DC teacher union claims widespread grade, attendance problems

WASHINGTON — The head of D.C.’s teachers union said grade and attendance irregularities at Ballou High School are not an isolated case.

“The problems that exist in our public schools are not new; they’re not unique to Ballou High School, and they’re widespread across the city,” said Elizabeth Davis, president of the Washington Teachers’ Union.

The union and an advocacy group, EmpowerEd, released results of an anonymous survey emailed to the District’s 5,200 teachers.

According to the survey, nearly half the 616 respondents reported feeling pressured or coerced by a school administrator either to pass a student who didn’t meet the expectations for passing or to change a grade.

“It’s not just an instance of numbers that were too rosy to be true; what has been uncovered across the District is a culture of fear,” said Davis. “Teachers fearing principals, principals fearing the central office.”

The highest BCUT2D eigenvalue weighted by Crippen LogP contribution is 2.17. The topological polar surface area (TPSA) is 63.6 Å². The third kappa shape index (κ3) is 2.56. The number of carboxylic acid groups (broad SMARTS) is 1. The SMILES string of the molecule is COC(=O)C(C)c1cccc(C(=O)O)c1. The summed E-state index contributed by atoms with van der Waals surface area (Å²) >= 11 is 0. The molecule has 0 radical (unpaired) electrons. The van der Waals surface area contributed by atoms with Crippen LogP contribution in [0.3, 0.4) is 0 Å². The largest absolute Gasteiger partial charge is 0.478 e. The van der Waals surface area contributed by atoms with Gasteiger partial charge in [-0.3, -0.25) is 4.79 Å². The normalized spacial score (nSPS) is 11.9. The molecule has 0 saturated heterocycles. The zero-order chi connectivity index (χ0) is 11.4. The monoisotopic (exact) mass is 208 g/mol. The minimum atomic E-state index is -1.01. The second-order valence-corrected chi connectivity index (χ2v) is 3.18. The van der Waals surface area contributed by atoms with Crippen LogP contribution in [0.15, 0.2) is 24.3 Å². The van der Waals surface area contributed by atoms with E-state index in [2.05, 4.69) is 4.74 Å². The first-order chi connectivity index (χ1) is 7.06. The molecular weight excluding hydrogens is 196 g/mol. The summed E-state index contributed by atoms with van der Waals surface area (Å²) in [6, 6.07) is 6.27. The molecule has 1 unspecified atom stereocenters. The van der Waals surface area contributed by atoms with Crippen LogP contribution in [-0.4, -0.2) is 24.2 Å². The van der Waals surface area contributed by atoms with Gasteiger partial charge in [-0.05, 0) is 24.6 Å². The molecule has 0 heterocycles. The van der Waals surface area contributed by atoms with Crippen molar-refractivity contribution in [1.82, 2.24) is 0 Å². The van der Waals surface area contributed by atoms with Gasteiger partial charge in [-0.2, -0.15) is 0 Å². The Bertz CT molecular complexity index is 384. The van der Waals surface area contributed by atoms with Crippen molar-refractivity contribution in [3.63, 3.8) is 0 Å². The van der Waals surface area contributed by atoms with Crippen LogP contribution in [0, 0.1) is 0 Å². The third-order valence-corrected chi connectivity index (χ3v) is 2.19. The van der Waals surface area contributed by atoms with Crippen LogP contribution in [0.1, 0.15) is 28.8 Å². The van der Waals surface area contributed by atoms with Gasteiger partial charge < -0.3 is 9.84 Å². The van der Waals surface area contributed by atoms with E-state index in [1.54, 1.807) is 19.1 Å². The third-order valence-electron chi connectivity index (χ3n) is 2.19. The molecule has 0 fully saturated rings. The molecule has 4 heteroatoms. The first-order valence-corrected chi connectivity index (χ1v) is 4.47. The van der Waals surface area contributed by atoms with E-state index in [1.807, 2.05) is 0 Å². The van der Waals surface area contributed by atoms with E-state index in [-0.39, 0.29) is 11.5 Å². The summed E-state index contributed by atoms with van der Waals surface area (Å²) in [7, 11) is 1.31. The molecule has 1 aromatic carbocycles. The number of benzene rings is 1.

Davis expressed confidence the union would work well with new chancellor Antwan Wilson, but was critical of the priorities of the school system, which came under mayoral control a decade ago: “This school system has an obsession with showing that there has been improvement, whether it’s true or not.”

Almost half of all respondents said their school set up barriers, such as excessive documentation, to prevent teachers from failing a student. Nearly a quarter said they submitted grades or attendance records that had been changed by someone else at the school.

“If we’re not honest with our students about their progress, if we’re not transparent about the problems, then we are failing our students, who aren’t getting the adequate help they need to become successful, productive citizens,” Davis said.

Records for 133 of 177 graduating Ballou seniors indicated policy violations, including excessive absenteeism.

In a statement, the union and EmpowerEd recommend changing the way teachers and principals are evaluated, solving the problem of high teacher and principal turnover, and other steps.

Neal Augenstein

Neal Augenstein has been a reporter at WTOP since 1997. Through the years, Neal has covered many of the crimes and trials that have gripped the region. Neal's been pleased to receive awards over the years for hard news, feature reporting, use of sound and sports.

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